Guest Post by Kevin D. Johnson
Originally published at Reformed Catholicism.com
June 2008 and April 1, 2012
(emphasis added to original text by blog host)
No one doubts that Matthew 18 is a relevant passage in dealing with resolving offenses between brothers, but the procedure outlined in Matthew 18:15-17 is set in a very specific context that is often overlooked. In churches where spiritual abuse is occurring particularly at the hands of ministers and pastors who rule by fear, intimidation, and the inordinate and inappropriate use of Scripture–passages like this can become a very powerful weapon to accomplish and maintain abuse instead of legitimate repentance and reconciliation.
Much of the time, people find themselves caught in a web of spiritual abuse and don’t find out about what’s really going on until it is too late and much damage has already been done. By that time, families are divided. Husbands and wives in disagreement. Maybe even close to or already in separation or divorce. Children who don’t immediately understand the concerns of their parents and just want to see their friends at church again and never want to hear another word about what’s going on. Friends may even stare in disbelief at what you say and do in and out of this sort of abusive church world. Emotions and temperatures run high in an environment where the spiritual authorities in your life already have too much of a hold even after you break free from their grasp. All of this can lead to people being more impressionable than they might otherwise and it also lends itself to taking something like the above passage and allowing someone to outline and manipulate others based off a procedure rather than follow the higher principles that the procedure itself was designed to follow.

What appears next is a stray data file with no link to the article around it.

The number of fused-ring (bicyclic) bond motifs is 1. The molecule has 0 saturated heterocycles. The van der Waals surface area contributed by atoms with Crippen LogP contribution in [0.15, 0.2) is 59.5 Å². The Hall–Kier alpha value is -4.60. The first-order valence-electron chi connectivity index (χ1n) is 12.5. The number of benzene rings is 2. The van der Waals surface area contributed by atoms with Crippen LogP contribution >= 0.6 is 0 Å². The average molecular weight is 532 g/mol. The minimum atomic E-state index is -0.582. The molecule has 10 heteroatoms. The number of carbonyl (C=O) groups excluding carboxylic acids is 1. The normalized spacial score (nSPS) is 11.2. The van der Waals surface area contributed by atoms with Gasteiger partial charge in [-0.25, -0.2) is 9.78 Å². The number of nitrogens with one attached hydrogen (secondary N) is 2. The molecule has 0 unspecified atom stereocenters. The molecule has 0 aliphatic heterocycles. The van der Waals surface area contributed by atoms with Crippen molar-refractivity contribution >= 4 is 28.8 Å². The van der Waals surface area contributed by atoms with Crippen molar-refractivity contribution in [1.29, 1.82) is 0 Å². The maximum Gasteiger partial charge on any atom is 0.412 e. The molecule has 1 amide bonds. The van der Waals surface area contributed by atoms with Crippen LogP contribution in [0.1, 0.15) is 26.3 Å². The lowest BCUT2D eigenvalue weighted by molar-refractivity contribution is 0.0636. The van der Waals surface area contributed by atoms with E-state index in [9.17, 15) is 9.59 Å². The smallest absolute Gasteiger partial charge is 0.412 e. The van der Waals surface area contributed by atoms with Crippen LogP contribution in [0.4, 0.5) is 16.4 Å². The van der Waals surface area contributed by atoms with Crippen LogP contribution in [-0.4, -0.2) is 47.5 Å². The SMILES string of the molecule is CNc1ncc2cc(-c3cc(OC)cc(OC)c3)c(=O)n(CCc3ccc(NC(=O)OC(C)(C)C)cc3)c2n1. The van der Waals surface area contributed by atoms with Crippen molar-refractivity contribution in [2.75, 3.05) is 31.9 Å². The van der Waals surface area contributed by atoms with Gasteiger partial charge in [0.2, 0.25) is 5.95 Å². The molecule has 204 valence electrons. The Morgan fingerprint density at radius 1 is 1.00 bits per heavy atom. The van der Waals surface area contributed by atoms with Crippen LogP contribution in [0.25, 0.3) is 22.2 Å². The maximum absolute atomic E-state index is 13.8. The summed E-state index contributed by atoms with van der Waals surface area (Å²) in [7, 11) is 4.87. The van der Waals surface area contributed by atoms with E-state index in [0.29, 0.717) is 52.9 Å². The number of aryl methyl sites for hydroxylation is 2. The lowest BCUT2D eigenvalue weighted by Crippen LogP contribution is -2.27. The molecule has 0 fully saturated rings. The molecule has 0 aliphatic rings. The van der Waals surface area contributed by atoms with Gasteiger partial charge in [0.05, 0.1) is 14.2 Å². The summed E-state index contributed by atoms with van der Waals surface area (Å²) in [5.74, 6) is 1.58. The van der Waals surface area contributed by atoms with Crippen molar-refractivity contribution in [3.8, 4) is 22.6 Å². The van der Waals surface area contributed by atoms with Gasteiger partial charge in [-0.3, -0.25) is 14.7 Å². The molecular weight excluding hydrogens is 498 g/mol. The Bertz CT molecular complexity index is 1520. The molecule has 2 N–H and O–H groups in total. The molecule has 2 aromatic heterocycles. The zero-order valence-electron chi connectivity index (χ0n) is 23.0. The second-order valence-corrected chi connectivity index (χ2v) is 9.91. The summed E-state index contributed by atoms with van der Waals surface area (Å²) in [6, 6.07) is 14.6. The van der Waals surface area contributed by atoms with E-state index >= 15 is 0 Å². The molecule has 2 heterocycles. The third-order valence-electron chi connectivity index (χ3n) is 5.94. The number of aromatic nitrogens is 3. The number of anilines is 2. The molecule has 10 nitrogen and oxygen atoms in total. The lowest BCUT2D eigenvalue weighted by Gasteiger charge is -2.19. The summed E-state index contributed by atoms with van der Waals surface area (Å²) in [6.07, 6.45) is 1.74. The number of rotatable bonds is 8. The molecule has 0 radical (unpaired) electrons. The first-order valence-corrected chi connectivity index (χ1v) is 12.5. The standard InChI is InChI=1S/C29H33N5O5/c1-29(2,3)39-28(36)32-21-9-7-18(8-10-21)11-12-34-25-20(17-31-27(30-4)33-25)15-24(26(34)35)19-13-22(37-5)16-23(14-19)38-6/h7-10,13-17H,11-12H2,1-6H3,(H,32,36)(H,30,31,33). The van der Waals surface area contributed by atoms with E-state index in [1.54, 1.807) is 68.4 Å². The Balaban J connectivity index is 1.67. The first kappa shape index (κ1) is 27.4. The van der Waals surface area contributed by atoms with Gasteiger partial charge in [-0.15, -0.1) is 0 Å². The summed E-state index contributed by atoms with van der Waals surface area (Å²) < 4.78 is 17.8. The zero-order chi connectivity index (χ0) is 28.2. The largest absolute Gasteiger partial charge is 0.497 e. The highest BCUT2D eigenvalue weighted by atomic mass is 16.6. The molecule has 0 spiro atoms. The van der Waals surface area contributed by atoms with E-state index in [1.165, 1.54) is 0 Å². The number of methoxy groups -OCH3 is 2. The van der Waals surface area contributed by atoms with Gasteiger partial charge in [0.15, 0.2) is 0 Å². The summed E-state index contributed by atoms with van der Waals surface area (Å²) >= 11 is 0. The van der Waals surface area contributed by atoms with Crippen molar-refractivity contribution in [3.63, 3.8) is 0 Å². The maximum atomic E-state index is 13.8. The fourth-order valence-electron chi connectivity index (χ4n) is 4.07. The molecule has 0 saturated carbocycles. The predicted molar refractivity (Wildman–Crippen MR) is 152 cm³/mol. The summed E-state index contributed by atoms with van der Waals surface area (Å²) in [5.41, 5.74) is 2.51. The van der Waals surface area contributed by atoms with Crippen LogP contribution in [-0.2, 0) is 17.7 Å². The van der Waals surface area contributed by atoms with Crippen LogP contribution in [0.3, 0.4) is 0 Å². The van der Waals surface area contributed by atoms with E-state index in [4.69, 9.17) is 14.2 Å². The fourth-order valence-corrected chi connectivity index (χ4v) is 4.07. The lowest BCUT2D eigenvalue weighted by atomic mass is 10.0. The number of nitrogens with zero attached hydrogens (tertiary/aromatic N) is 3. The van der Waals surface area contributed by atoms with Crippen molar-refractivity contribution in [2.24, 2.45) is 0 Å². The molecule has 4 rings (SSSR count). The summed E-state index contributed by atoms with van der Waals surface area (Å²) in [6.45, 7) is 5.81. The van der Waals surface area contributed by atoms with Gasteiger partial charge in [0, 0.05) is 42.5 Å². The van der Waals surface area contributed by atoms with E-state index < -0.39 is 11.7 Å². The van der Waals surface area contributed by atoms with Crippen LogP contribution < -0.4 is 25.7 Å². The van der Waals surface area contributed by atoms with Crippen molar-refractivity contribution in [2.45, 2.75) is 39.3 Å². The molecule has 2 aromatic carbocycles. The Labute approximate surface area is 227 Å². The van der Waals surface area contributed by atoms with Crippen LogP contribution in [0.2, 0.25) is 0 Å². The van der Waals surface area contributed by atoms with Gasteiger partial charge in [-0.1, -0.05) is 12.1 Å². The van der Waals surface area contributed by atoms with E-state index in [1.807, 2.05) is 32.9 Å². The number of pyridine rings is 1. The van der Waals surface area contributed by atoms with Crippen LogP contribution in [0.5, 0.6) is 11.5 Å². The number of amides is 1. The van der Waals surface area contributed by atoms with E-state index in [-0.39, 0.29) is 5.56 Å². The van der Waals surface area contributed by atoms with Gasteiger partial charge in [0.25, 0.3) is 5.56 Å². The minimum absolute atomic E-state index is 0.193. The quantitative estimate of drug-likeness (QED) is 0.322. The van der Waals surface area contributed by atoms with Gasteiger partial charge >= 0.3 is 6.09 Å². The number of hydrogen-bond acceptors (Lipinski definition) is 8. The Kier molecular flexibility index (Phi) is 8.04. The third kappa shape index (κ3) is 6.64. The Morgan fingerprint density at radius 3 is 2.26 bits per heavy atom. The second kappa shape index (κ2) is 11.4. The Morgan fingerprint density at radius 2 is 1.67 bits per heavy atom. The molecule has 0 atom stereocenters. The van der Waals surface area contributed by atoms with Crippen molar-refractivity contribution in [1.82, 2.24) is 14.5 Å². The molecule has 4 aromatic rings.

People caught up in this sort of spiritually abusive environment often have mixed feelings and may find it difficult to know who to believe when presented with clear evidence that their leaders lie and manipulate people–even when it happens right before their very eyes. It’s easy to look at something small and say, “Well, he wouldn’t really think of it that way, or he certainly didn’t mean it like that”. Or, “Maybe we’ve misunderstood him.” And on it goes. There comes a point however in almost every person who has found himself abused like this that he recognizes that this is a pattern and that unless something is done about it–it will never stop.
Sometimes efforts are made by well-meaning people trying to break out of a spiritually abusive mold to make their ministers conform to the Word of God in their practice and life and church members often don’t always go about it in a way which many people think it ought to be done. So the procedure goes…You have to confront the person privately first. If that doesn’t work, take some few with you and confront him again. If that doesn’t work–then and only then–take it to the church (and really you may generally be told that it shouldn’t ever get that far, will likely be unsuccessful, or that it’s really not your place as a believer to challenge those in authority over you). The tragedy is that if you don’t follow a procedure like this in many abusive church environments, you will be called on the carpet for disobeying our Lord’s words, acting against his ministers wrongly, and encouraging division in the covenant community.
As usual, however, there’s always more to the story and especially so than the one which abusive church leaders press before you. And, it can be quite the shocking thing to reach out to denominational officials only to be told that nothing really is wrong and this is likely just due to differences in opinion or your own overly concerned scruples in the matter. What many people fail to realize is that their abusive ministers likely received their understanding, practice of ministry, and even their corrupting abuses from others equally abusive and any notion of a real appeal in the church over and above an abusive session or consistory then becomes almost impossible. When you sit down and think about this for a couple of years or more it one day comes to you that men who press you on how to properly confront sin in your church are merely using these things to justify their own misdeeds much like the Pharisees of old took advantage of the differences in vows and other laws to give themselves an advantage in disobeying God’s Word and thinking they could get away with it.